Young fans turn against social toxicity and see football as a force for good

By James Kirkham, chief business officer at COPA90

If you think you know football fans, think again. There is a growing expectation among 16 to 24-year-olds for the players they follow to speak out on the socio-cultural and political issues of today.

In a world that’s considered short on political leadership that resonates with culturally-aware younger minds, some modern fans are turning to superstar footballers to show them the way. They’re no longer taking tabloid-style news headlines or shock stories about players at face value. In fact, when a fan is confronted by such stories today, they are more likely to question the source or leap to the defense of a player.

A belief in the unifying social power of football is the striking theme to emerge from the second edition of COPA90’s The Modern Football Fan — a deep-dive investigation into a new generation of young football fans. The report, based on interviews with 2,110 16 to 24-year-old fans in the UK, US, China and Brazil, reveals growing calls for greater moral authority and community values to be re-instilled around the consumption of the game.

Fans in the US and UK, for example, report their sense of connection with Manchester City player Raheem Sterling — who recently spoke out against institutionalized racism — and former NFL player Colin Kaepernick’s stand against inequality and social injustice. Young fans who respect Sterling’s mature and measured response subsequently get behind a cause they see as ‘just’ — actively eschewing an old and outdated mentality in sports. They demonstrate their support organically via social media — effectively acting as a marketer for that player or any associated brand. This, in turn, is empowering players to be brave and speak their mind.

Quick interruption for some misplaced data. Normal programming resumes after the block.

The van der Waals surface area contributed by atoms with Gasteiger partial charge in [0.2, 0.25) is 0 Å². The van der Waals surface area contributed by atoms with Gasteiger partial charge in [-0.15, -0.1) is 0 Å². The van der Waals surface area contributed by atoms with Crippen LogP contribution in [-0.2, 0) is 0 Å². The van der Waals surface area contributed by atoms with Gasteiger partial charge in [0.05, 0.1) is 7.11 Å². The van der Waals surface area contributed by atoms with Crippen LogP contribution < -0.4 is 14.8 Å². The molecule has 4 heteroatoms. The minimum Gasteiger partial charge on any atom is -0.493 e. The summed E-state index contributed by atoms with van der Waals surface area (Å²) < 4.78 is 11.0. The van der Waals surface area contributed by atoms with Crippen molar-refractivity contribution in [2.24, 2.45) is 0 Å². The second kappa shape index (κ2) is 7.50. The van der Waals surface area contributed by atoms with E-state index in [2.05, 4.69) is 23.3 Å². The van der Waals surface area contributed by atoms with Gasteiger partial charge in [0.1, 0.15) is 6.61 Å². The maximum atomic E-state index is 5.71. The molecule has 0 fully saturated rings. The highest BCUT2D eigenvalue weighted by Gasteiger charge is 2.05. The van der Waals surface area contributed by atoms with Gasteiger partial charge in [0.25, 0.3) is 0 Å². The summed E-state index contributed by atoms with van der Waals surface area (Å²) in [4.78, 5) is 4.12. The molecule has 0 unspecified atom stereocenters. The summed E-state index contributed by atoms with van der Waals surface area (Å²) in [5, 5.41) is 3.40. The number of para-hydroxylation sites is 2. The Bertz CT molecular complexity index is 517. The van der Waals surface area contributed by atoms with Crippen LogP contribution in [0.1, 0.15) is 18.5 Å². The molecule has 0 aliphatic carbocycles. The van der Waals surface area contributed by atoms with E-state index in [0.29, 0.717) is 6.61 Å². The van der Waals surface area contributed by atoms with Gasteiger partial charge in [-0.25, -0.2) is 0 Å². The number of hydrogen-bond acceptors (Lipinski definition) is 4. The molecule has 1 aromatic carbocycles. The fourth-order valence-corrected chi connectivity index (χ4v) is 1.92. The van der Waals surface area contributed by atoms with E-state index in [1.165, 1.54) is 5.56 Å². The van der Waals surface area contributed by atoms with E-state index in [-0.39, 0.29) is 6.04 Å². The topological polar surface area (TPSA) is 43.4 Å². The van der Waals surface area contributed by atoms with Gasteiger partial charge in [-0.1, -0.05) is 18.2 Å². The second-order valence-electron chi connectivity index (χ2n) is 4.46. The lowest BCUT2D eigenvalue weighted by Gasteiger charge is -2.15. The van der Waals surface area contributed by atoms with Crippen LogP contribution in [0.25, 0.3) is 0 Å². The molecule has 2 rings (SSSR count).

There is also clear evidence of a growing shift among 16 to 24-year-old fans away from poisonous, micro-blogging debates; some have disengaged fully with the conversation, opting instead for social safe havens, such as WhatsApp. The members of this virtual clubhouse-style environment can be hand-picked, creating a natural safety net.

Others are lending their support to growing criticism of clubs and media outlets that favor extreme views as clickbait. And there is a shift towards brands, businesses, clubs and players who harness the power of positivity.

As modern football fans react against negative comments and abuse that have proliferated on social platforms like Twitter and look in large numbers to promote positive discourse, brands need to shake the perception that all online football chatter is toxic and embrace these more positive debates.

There is also rising interest and support for clubs and fan groups that take an active role in addressing issues, such as diversity, in the hope and expectation that greater community cohesion and a more tolerant and open-minded society can be achieved through football.

As LGBTQ and other marginalized communities grow their voice in society, today’s young fans increasingly want to see this action reflected in football. They see football as a microcosm of society as a whole, which means they expect to see a variety of identities represented in this space. Without this shift, they see the sport as unrealistic. Soon they will demand players and clubs to act on other important issues and ‘taking a stance’ will become the new normal.

There’s clear enthusiasm among the three billion fans that football touches every day for greater levels of respect, both towards the players and other fans too. And there is an appetite to seek out forms of football entertainment to bring joy and make good.

The message for brands from all of this is clear: it’s time to re-think outdated notions when it comes to football and the new generation of fans that will shape its future.

Brands need to act fast if they’re to connect with this new generation of fans’ expectations of football’s broader influence and cultural impact. Effectively leveraging this impassioned audience can yield huge rewards — for brands and beyond.

https://digiday.com/?p=325426

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